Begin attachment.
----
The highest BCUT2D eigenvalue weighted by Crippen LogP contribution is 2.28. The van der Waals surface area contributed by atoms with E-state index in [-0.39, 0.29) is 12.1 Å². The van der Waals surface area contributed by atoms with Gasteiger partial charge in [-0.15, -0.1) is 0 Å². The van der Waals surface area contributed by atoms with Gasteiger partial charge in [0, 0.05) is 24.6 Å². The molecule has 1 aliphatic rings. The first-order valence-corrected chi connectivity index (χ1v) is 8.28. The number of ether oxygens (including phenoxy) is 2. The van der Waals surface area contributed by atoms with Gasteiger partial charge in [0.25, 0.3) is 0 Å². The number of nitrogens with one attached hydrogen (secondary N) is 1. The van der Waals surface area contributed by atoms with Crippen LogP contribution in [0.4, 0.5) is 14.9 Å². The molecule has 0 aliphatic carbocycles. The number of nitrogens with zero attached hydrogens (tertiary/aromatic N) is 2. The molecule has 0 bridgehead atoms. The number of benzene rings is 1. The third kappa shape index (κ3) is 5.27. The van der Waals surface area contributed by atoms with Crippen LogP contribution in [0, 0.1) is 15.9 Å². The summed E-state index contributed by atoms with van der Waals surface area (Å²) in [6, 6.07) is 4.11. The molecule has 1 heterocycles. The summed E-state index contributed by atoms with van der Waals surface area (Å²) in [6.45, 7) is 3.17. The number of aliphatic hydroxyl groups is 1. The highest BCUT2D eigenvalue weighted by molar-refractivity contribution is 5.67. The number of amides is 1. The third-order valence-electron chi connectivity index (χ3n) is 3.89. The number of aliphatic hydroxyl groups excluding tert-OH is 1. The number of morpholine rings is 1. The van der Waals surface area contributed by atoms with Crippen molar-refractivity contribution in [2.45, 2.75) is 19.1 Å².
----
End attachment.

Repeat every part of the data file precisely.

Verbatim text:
The highest BCUT2D eigenvalue weighted by Crippen LogP contribution is 2.28. The van der Waals surface area contributed by atoms with E-state index in [-0.39, 0.29) is 12.1 Å². The van der Waals surface area contributed by atoms with Gasteiger partial charge in [-0.15, -0.1) is 0 Å². The van der Waals surface area contributed by atoms with Gasteiger partial charge in [0, 0.05) is 24.6 Å². The molecule has 1 aliphatic rings. The first-order valence-corrected chi connectivity index (χ1v) is 8.28. The number of ether oxygens (including phenoxy) is 2. The van der Waals surface area contributed by atoms with Gasteiger partial charge in [0.25, 0.3) is 0 Å². The number of nitrogens with one attached hydrogen (secondary N) is 1. The van der Waals surface area contributed by atoms with Crippen LogP contribution in [0.4, 0.5) is 14.9 Å². The molecule has 0 aliphatic carbocycles. The number of nitrogens with zero attached hydrogens (tertiary/aromatic N) is 2. The molecule has 0 bridgehead atoms. The number of benzene rings is 1. The third kappa shape index (κ3) is 5.27. The van der Waals surface area contributed by atoms with Crippen LogP contribution in [0, 0.1) is 15.9 Å². The summed E-state index contributed by atoms with van der Waals surface area (Å²) in [6, 6.07) is 4.11. The molecule has 1 heterocycles. The summed E-state index contributed by atoms with van der Waals surface area (Å²) in [6.45, 7) is 3.17. The number of aliphatic hydroxyl groups is 1. The highest BCUT2D eigenvalue weighted by molar-refractivity contribution is 5.67. The number of amides is 1. The third-order valence-electron chi connectivity index (χ3n) is 3.89. The number of aliphatic hydroxyl groups excluding tert-OH is 1. The number of morpholine rings is 1. The van der Waals surface area contributed by atoms with Crippen molar-refractivity contribution in [2.45, 2.75) is 19.1 Å².